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Kevin Durant Was ‘Despondent’ After Winning His First Ring With The Warriors


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In the aftermath of Kevin Durant’s departure from Golden State, there’s been an effort to unpack just what happened. There’s been reports that Durant struggled to find his place in what was always Steph Curry’s team. There have been rumors that Durant was upset with how the Warriors treated him after he quite literally ruptured his Achilles trying to win them another ring. But an anecdote in a recent piece on the end of this chapter of the Warriors dynasty from ESPN’s Zach Lowe might give us the best insight into Durant’s psyche yet.

The Warriors won the 2017 NBA Finals, earning Durant his very first NBA championship. Finally reaching the mountaintop is thought to be the peak of a player’s career, especially for Durant, who had gotten so close in Oklahoma City but failed to finish. Instead, the opposite happened. The feelings of joy and accomplishment Durant thought he’d experience escaped him. From Lowe’s piece:

Durant spent part of the summer after that first championship working with Steve Nash, a Warriors consultant. Nash was struck by Durant’s despondency.

“He didn’t have a great summer,” Nash told me last year. “He was searching for what it all meant. He thought a championship would change everything and found out it doesn’t. He was not fulfilled.”

We’d heard rumblings of this before, that the validation Durant was seeking didn’t come with the ring like he thought it would. But Lowe goes on to say that Durant was moody and withdrawn during the 2017-18 season, as the Warriors would go on to win their second-straight title.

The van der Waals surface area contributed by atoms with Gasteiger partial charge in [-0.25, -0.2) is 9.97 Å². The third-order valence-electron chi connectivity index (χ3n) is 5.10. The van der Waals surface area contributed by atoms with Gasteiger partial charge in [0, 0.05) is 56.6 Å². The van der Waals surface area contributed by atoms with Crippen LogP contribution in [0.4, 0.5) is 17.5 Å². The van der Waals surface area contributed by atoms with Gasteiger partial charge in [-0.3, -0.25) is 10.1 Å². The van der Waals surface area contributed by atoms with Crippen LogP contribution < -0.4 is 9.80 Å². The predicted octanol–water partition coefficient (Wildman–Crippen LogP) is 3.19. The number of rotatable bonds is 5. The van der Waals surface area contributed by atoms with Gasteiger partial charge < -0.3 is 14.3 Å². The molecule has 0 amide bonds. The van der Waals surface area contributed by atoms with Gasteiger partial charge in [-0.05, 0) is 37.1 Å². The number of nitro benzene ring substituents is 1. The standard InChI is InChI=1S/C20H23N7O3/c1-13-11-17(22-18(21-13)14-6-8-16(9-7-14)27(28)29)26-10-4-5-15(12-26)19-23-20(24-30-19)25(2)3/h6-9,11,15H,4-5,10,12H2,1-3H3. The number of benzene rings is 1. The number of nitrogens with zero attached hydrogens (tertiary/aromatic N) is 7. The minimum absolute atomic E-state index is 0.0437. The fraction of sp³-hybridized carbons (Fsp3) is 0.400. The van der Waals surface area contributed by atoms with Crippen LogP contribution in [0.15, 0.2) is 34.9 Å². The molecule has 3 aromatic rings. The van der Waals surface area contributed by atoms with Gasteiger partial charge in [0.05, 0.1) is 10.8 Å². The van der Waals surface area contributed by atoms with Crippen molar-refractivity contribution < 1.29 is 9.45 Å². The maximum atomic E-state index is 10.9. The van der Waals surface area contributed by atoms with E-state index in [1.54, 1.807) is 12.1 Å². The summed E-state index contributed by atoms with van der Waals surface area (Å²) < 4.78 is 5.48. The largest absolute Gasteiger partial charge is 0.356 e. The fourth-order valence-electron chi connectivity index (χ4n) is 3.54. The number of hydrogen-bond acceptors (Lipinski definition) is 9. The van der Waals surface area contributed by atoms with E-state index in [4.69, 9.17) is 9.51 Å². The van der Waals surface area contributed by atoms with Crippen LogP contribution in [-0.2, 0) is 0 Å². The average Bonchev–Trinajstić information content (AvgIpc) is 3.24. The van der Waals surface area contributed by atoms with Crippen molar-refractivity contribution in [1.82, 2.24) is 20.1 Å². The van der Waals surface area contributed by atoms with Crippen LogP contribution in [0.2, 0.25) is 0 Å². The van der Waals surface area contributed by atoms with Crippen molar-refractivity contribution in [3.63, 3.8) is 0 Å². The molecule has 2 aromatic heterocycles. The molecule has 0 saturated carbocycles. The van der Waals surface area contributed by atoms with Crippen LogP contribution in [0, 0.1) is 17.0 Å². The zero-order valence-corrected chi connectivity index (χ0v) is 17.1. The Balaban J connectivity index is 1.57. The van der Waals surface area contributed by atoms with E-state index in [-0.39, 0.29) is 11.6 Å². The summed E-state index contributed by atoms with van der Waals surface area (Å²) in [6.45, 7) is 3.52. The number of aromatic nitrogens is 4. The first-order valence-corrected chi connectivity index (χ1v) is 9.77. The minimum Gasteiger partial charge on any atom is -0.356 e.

The Warriors enjoyed having Durant, and he enjoyed playing in Golden State. Still: They never found a permanent comfort zone together. Teammates and coaches looked for hopeful signs. When Durant and Stephen Curry sipped wine together for hours after a team dinner in Denver during Durant’s first preseason with Golden State, coaches smiled. The two stars were getting to know each other, getting over the awkward stage.

But Durant would withdraw. He grew so quiet during the middle of the 2017-18 season that coach Steve Kerr summoned him to lunch in Portland before the All-Star break. “I don’t want to lose you,” Durant remembered Kerr telling him.

“He had been drifting a bit,” Kerr told ESPN after the 2018 NBA Finals. “He’s vulnerable. I felt the need to reconnect.”

Many factors player into Durant’s decision to join Kyrie Irving in Brooklyn this summer. But perhaps Durant’s idea of a championship truly failed to meet the reality of it, and, unhappy with various other things happening in the Bay area, it finally pushed him to leave.

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